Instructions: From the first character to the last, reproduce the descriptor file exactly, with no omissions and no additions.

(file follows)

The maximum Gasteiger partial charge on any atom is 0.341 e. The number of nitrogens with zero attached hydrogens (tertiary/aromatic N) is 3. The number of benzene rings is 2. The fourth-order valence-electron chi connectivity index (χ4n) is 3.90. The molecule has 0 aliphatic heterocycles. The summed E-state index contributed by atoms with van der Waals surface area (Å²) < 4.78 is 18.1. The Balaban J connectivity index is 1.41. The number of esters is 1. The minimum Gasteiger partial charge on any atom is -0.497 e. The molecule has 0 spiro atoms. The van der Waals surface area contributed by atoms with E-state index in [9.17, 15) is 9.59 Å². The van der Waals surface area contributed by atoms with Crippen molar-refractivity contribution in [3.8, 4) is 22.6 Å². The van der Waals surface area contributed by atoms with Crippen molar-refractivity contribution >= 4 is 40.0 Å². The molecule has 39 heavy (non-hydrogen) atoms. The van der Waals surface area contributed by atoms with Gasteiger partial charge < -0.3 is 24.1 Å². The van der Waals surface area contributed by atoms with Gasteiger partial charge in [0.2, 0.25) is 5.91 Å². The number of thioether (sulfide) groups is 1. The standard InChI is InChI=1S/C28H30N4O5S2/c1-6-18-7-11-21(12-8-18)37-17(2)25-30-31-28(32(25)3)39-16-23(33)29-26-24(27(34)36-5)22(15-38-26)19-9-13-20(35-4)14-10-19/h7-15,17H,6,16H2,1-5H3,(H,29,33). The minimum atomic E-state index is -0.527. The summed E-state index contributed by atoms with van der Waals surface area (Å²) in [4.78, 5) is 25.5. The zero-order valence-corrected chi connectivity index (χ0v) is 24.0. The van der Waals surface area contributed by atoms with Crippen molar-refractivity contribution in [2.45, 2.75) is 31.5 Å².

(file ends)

The maximum Gasteiger partial charge on any atom is 0.341 e. The number of nitrogens with zero attached hydrogens (tertiary/aromatic N) is 3. The number of benzene rings is 2. The fourth-order valence-electron chi connectivity index (χ4n) is 3.90. The molecule has 0 aliphatic heterocycles. The summed E-state index contributed by atoms with van der Waals surface area (Å²) < 4.78 is 18.1. The Balaban J connectivity index is 1.41. The number of esters is 1. The minimum Gasteiger partial charge on any atom is -0.497 e. The molecule has 0 spiro atoms. The van der Waals surface area contributed by atoms with E-state index in [9.17, 15) is 9.59 Å². The van der Waals surface area contributed by atoms with Crippen molar-refractivity contribution in [3.8, 4) is 22.6 Å². The van der Waals surface area contributed by atoms with Crippen molar-refractivity contribution >= 4 is 40.0 Å². The molecule has 39 heavy (non-hydrogen) atoms. The van der Waals surface area contributed by atoms with Gasteiger partial charge < -0.3 is 24.1 Å². The van der Waals surface area contributed by atoms with Gasteiger partial charge in [0.2, 0.25) is 5.91 Å². The number of thioether (sulfide) groups is 1. The standard InChI is InChI=1S/C28H30N4O5S2/c1-6-18-7-11-21(12-8-18)37-17(2)25-30-31-28(32(25)3)39-16-23(33)29-26-24(27(34)36-5)22(15-38-26)19-9-13-20(35-4)14-10-19/h7-15,17H,6,16H2,1-5H3,(H,29,33). The minimum atomic E-state index is -0.527. The summed E-state index contributed by atoms with van der Waals surface area (Å²) in [4.78, 5) is 25.5. The zero-order valence-corrected chi connectivity index (χ0v) is 24.0. The van der Waals surface area contributed by atoms with Crippen molar-refractivity contribution in [2.45, 2.75) is 31.5 Å².